Yes, we are going to dedicate some time and effort to understand the image size and resolution because it is critical to maintaining the quality of an image. We should also remember that every edit we make we cause some degree of damage to the file. Yes, that damage is often necessary to make the image look good and every professional does it; they do it consciously.
If the fineness of an image is your concern consider some time understanding bit-depth, color depth, and color gamut. So that you know what happens to an image while you make an edit, how much it can tolerate and how far you can go with certain types of files.
Although it may sound very technical the ideas behind bit depth, color depth, and color gamut are fairly simple. Here you can learn how they contribute to the quality of your image.
It is crucial that you understand what the Photoshop preferences settings mean in a particular production environment to configure the application properly. Photoshop gives you lots of options for customization. No need to worry; most of them don’t need to be changed. They will be better off as they are. In fact, it will just work fine even if you don’t change any of the preferences at all. Here I am more interested in optimizing and improving the overall performance of the system and the photographic workflow.
Photoshop user interface is simply what you get to see when you first launch the application. But that doesn’t say much about it. Understanding its Tabbed Window Interface or where all the Panels, Menus, Tools, and Functions are located is absolutely critical for a power user. Before you make any serious consideration about learning Photoshop you should be very comfortable with its user interface. Without a clear understanding of how they are organized and how they can be reorganized, you may never know how productive you could be with a very customized interface or knowing exactly where the tools and functions are located.
Learn the tricks and techniques of creative image editing with Adobe Photoshop and rekindle your passion for photography. An advanced Photoshop training course for photographers to walk you through all the secrets of image editing.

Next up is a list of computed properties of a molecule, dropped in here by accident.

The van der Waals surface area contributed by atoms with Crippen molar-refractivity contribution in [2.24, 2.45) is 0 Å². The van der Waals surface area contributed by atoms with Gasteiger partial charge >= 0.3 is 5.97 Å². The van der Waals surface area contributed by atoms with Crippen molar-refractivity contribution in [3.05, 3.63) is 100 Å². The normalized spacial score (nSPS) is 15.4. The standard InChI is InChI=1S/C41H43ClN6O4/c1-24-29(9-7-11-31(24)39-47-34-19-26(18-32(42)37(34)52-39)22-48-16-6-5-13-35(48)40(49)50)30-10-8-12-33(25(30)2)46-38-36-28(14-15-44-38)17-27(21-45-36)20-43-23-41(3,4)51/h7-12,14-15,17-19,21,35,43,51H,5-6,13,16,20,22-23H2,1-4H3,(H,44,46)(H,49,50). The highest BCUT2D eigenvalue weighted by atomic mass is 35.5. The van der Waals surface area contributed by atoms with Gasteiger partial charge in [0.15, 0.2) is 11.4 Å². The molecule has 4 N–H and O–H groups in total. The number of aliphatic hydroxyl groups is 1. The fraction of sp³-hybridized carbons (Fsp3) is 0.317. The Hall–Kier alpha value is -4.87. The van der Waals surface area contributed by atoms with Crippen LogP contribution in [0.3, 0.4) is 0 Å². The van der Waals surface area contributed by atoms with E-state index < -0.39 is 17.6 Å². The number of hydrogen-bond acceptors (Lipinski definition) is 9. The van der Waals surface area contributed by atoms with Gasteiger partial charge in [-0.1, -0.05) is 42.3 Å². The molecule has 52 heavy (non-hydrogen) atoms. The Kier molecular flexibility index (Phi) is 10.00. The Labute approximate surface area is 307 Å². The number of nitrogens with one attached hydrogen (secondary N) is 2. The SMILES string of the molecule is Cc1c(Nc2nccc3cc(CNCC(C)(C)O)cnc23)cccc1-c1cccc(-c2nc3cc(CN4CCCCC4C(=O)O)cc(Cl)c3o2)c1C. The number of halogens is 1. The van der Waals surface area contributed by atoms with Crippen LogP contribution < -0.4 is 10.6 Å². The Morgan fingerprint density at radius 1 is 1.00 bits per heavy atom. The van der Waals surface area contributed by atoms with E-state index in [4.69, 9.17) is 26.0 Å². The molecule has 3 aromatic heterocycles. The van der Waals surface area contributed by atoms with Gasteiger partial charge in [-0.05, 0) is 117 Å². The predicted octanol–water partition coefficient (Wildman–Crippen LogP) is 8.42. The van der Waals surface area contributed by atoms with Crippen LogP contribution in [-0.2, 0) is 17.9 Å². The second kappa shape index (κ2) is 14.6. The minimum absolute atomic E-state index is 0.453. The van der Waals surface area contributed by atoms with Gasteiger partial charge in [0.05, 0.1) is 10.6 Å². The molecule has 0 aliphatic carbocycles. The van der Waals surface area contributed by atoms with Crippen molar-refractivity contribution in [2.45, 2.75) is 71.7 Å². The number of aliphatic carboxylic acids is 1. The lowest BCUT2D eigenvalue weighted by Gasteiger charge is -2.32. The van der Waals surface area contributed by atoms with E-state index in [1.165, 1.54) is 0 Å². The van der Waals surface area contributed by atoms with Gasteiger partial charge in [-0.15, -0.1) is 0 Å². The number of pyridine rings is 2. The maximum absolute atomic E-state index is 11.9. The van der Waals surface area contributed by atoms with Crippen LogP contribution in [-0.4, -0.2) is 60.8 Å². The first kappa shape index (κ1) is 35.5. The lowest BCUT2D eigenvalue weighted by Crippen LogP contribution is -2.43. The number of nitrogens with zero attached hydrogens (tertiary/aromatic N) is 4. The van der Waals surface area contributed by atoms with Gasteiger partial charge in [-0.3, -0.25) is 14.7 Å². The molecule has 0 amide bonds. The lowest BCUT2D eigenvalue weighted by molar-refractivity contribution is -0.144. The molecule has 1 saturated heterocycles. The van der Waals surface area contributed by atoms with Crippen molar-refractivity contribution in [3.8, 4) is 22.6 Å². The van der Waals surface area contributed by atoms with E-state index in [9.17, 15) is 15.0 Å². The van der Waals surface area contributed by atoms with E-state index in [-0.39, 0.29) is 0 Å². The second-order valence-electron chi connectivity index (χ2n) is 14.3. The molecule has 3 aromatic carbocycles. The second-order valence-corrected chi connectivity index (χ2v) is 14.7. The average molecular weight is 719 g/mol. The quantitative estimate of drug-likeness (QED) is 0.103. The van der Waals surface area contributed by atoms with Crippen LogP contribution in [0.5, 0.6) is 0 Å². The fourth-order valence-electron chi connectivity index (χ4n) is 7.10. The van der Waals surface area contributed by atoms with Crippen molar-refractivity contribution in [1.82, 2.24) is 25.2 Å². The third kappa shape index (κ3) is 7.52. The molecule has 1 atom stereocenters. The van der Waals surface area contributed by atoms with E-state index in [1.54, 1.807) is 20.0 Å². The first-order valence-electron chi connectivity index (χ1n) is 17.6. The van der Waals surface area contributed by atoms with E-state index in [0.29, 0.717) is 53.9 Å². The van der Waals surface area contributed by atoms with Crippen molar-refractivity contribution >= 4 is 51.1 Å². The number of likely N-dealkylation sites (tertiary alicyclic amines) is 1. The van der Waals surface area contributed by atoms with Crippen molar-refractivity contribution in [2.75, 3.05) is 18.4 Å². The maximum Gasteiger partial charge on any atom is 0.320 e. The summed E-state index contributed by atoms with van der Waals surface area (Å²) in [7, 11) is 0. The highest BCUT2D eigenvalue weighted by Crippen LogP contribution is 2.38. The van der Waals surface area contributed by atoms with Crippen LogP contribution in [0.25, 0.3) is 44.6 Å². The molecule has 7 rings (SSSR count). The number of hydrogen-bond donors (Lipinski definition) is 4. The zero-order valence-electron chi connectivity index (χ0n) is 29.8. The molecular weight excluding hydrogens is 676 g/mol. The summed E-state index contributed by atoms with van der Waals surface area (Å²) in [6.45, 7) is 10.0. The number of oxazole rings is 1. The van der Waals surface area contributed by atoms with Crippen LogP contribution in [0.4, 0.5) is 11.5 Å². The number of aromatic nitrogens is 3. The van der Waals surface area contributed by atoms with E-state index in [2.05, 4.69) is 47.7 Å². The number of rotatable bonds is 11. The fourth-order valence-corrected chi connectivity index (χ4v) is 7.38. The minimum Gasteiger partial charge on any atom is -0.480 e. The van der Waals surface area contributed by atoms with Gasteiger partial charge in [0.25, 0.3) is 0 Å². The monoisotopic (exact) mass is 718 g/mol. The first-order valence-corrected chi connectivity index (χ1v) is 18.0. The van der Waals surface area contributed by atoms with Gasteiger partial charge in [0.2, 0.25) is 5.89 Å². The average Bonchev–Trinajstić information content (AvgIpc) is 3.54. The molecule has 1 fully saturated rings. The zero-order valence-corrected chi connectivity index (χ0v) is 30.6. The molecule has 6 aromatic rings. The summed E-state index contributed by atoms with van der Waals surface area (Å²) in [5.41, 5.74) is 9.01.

Adobe Photoshop is the industry’s leading graphics editing application designed by Adobe. To be more specific it is designed to work with raster graphics─meaning an image made up of pixels. It was first developed by Thomas Knoll and his brother John Knoll in 1987 and then they decided to sell it to Adobe Systems Incorporated in 1988. Although Photoshop may sound like an image editing application it doesn’t understand an image or the content of the image. In fact, primarily it was implemented on grayscale values of an image. It is a pixel editing application. All it understands is the numerical values associated with those pixels. It manipulates pixels, enhances them, or generates them from scratch.
If you are digital shooter who use Adobe Camera Raw (ACR) or Adobe Photoshop Lightroom I’m sure you have encountered DNG. You may be wondering what actually is it?, or what is it used for?, or why in the world should I convert my original raw image to DNG developed by adobe where it has its own vendor specific raw format?
Keywords are what lie in the heart of metadata which makes your images available to the search engines. The concept of keyword may go across all kinds electronic files but the fundamentals of keywording remain the same. Properly keyworded photographs will benefit you in many different ways. Eventually the idea of keyword takes you to the area of automation. If you are a high-range digital shooter it will make your life easier and it is the key element that will fetch you money when you are in the stock photography business.
Color is one of the main components of light besides its angle and intensity. Color exists because of light; where there is no light, there is no color. We see colors because light waves strike an object and they are reflected back into our eye. Some of the light waves are absorbed by the object and some of them are reflected back which determines the color of the object. What makes this subject more complex is not the science of color rather the our perception of color. Additionally, digital imaging technologies introduce other problems since digital cameras, scanners, monitors and printers do not handle color in the same way. It’s imperative that you must understand how computer and you see color, to obtain or maintain consistency. Besides, technical accuracy, developing an eye for color will also help you to make more creative decisions.